• Prepare for a career in meteorology

 

Where: National Weather Service 1900 English Road, Amarillo, TX, 79108

When: Saturday March 26th, 2011 1300-1700

Last year us SKYWARN Storm Spotters set up a booth in our corner of the NWS office and distributed amateur radio literature and gave an informative presentation to the scouts to show them what we do. We also gave them a chance to sit in a real live storm spotter truck, and play with the lightbar, wear hardhats and talk on a ham radio. Second to the weather balloon launch, the storm spotter presentation was a real favorite for the scouts. this is a great opportunity for us to provide a community service, support the scouts and the National Weather Service, and an opportunity to spark some potential interest in the amateur radio hobby for some of these kids who may be future community service volunteers.

We’re going to let the kids wear hard-hats and reflective ARES vests while they throw plastic practice golf balls at the truck as others sit inside the truck and report a simulated hail storm over ham radio!

To help with the Amateur (Ham) Radio/SKYWARN portion of this event, please Send me some mail! or call 806-231-4227

Chris Seright, KE5ZRT


2011 SEVERE WEATHER CONFERENCE, Amarillo

Amarillo Civic Center March 19, 2011

Booths: 9AM-12:30PM

General Session: 12:30PM-4PM

Spotter Training: 4:30PM-6:30PM


Storm Reports via Twitter

 You can now submit your significant weather observations to the National Weather Service (NWS) via Twitter.

Everyone talks about the weather.  Now’s your chance to “tweet” it and be heard.  Through an experimental program, the National Weather Service will be searching for tweets that contain significant weather information.

Why Twitter?

An advantage of searching Twitter for weather reports is the capability to utilize recently added “geotagging” — geographical information that is associated with something, in this case individual Tweets.  This allows the NWS to correlate each Tweet to its location when it was sent.  This capability will help to enhance and increase timely and accurate online weather reporting and communication between the public and their local weather forecast offices.  The reports will be carefully evaluated during the experiment to ensure quality and timeliness.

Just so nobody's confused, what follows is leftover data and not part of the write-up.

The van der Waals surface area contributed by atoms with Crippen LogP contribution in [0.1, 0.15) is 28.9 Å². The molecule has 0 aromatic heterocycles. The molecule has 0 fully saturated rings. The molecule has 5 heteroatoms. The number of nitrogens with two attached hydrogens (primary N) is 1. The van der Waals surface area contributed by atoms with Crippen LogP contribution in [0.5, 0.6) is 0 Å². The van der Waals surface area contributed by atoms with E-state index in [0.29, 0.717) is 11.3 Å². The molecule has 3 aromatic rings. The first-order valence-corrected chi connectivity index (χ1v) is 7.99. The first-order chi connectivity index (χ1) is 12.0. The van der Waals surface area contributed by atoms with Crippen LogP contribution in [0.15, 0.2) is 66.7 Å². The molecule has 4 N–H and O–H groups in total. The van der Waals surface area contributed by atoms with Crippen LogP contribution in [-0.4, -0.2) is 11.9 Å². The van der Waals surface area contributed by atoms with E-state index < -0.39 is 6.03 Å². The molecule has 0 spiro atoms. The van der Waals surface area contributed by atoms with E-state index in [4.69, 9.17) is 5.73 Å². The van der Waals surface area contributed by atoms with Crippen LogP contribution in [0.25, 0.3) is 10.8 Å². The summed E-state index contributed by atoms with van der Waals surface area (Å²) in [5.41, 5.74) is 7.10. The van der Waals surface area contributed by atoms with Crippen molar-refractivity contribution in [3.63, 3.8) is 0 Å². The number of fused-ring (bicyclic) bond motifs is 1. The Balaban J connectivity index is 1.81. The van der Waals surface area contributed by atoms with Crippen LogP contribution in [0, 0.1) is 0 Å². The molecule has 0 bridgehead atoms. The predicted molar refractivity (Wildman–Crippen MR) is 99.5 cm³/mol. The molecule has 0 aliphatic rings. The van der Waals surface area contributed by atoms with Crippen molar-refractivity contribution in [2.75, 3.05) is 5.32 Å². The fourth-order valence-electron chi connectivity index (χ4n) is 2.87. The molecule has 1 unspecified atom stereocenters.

Who Can Participate?

Anyone with a Twitter account can participate.  Note: Trained storm spotters should use pre-established communication methods (Amateur Radio, toll-free line, eSpotter, etc.), when possible, to send severe weather reports to the NWS–although Twitter reports (photos) may be useful in addition to pre-established methods.

Here’s What You Need to Do:

If Geotagging is available on your 3rd party Twitter application:

  1. Make sure geotagging is turned on for your 3rd party Twitter app.
  2. Make sure geotagging is turned on for your Twitter account page.
  3. Submit your Tweet report via your 3rd party app in the following format:
    #wxreport your significant weather report

Some examples of weather report tweets with geotagging:

Ex. 1:   #wxreport 6.0″ of new snow as of 1 pm
Ex. 2:   #wxreport Hail 3/4 inch in diameter at 4:25 pm

If Geotagging is NOT available on your 3rd party Twitter application (or you want to use the web-based Twitter.com):

  1. Log into your Twitter account via the web or mobile device.
  2. Submit your tweet report in the following format:
    #wxreport  WW  your location WW  your significant weather report
  3. Your location can be just about anything, but the more specific the better.  Here are some examples listed from most accurate to least accurate location identification:
    • Most accurate–A latitude and longitude: